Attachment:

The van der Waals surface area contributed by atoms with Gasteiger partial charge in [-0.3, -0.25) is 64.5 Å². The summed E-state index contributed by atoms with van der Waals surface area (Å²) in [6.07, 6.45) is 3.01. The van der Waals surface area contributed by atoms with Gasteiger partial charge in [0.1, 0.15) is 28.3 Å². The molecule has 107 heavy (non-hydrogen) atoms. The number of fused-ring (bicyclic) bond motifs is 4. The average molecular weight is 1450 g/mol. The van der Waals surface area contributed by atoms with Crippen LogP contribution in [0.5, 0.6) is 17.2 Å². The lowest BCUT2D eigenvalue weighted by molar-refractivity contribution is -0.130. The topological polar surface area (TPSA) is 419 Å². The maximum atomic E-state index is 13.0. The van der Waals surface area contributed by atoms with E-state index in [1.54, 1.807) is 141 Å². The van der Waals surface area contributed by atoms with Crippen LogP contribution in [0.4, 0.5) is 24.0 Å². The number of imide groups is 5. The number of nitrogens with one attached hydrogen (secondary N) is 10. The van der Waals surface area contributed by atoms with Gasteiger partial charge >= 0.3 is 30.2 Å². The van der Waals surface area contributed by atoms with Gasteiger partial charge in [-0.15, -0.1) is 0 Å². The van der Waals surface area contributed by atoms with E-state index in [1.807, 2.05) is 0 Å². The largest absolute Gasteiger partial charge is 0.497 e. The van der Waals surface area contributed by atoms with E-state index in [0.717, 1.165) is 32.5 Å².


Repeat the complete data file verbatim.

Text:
The van der Waals surface area contributed by atoms with Gasteiger partial charge in [-0.3, -0.25) is 64.5 Å². The summed E-state index contributed by atoms with van der Waals surface area (Å²) in [6.07, 6.45) is 3.01. The van der Waals surface area contributed by atoms with Gasteiger partial charge in [0.1, 0.15) is 28.3 Å². The molecule has 107 heavy (non-hydrogen) atoms. The number of fused-ring (bicyclic) bond motifs is 4. The average molecular weight is 1450 g/mol. The van der Waals surface area contributed by atoms with Crippen LogP contribution in [0.5, 0.6) is 17.2 Å². The lowest BCUT2D eigenvalue weighted by molar-refractivity contribution is -0.130. The topological polar surface area (TPSA) is 419 Å². The maximum atomic E-state index is 13.0. The van der Waals surface area contributed by atoms with E-state index in [1.54, 1.807) is 141 Å². The van der Waals surface area contributed by atoms with Crippen LogP contribution in [0.4, 0.5) is 24.0 Å². The number of imide groups is 5. The number of nitrogens with one attached hydrogen (secondary N) is 10. The van der Waals surface area contributed by atoms with Gasteiger partial charge >= 0.3 is 30.2 Å². The van der Waals surface area contributed by atoms with Gasteiger partial charge in [-0.15, -0.1) is 0 Å². The van der Waals surface area contributed by atoms with E-state index in [1.807, 2.05) is 0 Å². The largest absolute Gasteiger partial charge is 0.497 e. The van der Waals surface area contributed by atoms with E-state index in [0.717, 1.165) is 32.5 Å².